Certainly I didn't have any qualms as a kid about Rifts or Palladium. Nor did I consider Gamma World to be "cheesy" or "over the top;" heck, fish that turn people to stone? Why not?
: )

I don't know. However, I was reading yet another pair of new modules picked up Friday, and it got me thinking about my childhood and gaming origins...yeah, more than usual.

The modules are UK2: The Sentinel and UK3: The Gauntlet...a pair of 1st edition AD&D modules published in 1983 and '84 respectively. Actually Part 1 and Part 2 of a two part series, I forgot they existed.

Actually, if you'd asked me a week ago, I would not have even realized they DID exist. I've owned UK1 for many years and thought it was a one-time, "out-of-England" deal. As I said earlier, my knowledge of the UK wing of TSR has only been learned very recently. Hell, I never realized the Fiend Folio was out of the UK...I just thought it was a compilation of a bunch of freelancer's monsters (as well as some of Gygax's own "special brew").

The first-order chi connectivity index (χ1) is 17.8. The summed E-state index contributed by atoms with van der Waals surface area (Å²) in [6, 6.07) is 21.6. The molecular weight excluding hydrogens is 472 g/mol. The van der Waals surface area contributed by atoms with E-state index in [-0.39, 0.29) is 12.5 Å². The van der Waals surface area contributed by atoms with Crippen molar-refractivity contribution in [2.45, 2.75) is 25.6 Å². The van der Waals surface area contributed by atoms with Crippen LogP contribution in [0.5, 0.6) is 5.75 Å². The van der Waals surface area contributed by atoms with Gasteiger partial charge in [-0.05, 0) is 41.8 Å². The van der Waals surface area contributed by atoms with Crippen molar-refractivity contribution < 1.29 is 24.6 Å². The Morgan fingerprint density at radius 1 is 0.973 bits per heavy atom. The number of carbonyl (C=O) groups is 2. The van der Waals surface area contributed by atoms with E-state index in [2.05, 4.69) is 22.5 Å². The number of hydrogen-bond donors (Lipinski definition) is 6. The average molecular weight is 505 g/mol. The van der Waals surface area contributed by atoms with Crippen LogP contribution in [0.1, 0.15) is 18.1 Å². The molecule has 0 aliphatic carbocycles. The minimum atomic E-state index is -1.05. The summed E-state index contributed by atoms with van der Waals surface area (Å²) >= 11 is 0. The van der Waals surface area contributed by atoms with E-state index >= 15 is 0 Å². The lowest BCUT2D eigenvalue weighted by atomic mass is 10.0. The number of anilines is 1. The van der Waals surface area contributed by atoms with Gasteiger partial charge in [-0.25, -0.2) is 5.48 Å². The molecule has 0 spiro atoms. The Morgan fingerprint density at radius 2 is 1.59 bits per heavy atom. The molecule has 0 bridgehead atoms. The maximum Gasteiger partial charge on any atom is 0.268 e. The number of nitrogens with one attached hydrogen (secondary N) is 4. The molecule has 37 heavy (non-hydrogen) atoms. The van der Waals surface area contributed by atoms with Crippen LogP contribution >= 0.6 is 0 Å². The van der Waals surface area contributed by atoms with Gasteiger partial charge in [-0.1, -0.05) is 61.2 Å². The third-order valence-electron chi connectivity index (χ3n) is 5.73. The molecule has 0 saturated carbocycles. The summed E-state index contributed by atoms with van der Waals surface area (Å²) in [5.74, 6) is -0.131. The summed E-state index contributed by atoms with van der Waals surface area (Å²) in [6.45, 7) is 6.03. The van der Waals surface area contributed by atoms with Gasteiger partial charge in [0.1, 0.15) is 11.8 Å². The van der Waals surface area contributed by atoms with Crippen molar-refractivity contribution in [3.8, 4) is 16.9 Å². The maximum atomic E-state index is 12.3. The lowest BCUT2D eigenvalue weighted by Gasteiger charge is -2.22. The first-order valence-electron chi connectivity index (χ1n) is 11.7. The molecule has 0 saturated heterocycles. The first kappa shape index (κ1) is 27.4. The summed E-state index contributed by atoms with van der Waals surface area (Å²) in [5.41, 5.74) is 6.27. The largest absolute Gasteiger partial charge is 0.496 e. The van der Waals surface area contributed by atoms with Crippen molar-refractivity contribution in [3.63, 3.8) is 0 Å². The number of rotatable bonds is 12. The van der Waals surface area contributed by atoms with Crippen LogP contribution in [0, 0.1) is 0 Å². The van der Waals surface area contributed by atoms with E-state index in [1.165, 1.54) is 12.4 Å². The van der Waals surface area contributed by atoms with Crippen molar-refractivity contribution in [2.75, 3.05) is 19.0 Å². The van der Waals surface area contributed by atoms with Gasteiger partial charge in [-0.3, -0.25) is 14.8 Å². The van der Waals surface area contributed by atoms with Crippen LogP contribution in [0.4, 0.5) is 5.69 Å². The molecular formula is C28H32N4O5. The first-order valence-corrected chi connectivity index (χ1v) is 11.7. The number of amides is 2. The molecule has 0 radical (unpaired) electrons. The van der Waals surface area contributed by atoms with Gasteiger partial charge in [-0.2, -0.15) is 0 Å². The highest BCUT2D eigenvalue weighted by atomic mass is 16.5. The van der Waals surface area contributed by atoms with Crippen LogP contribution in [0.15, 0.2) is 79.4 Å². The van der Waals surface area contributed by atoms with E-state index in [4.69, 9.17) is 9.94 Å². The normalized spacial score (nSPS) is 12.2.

BUT even though I didn't know the names or origins of these modules I distinctly remembered them by their cover art as soon as I saw them.

When I was a kid (and I mean a pre-teen) I remember seeing these covers many times at my then-local-game-shop. In this case, I refer to the Fred Meyer by my house (and occasionally the Pay-N-Save as well). The cover art, by a Mr. Pete Young, is just so distinct...I don't know what it is about it. The colors and subject matter...hell, the EYES of the characters...are all so vivid and disturbing even while they use a limited color palette. Man, those muted tones...they're reminiscent of a Rankin/Bass film (The Hobbit or The Last Unicorn, perhaps).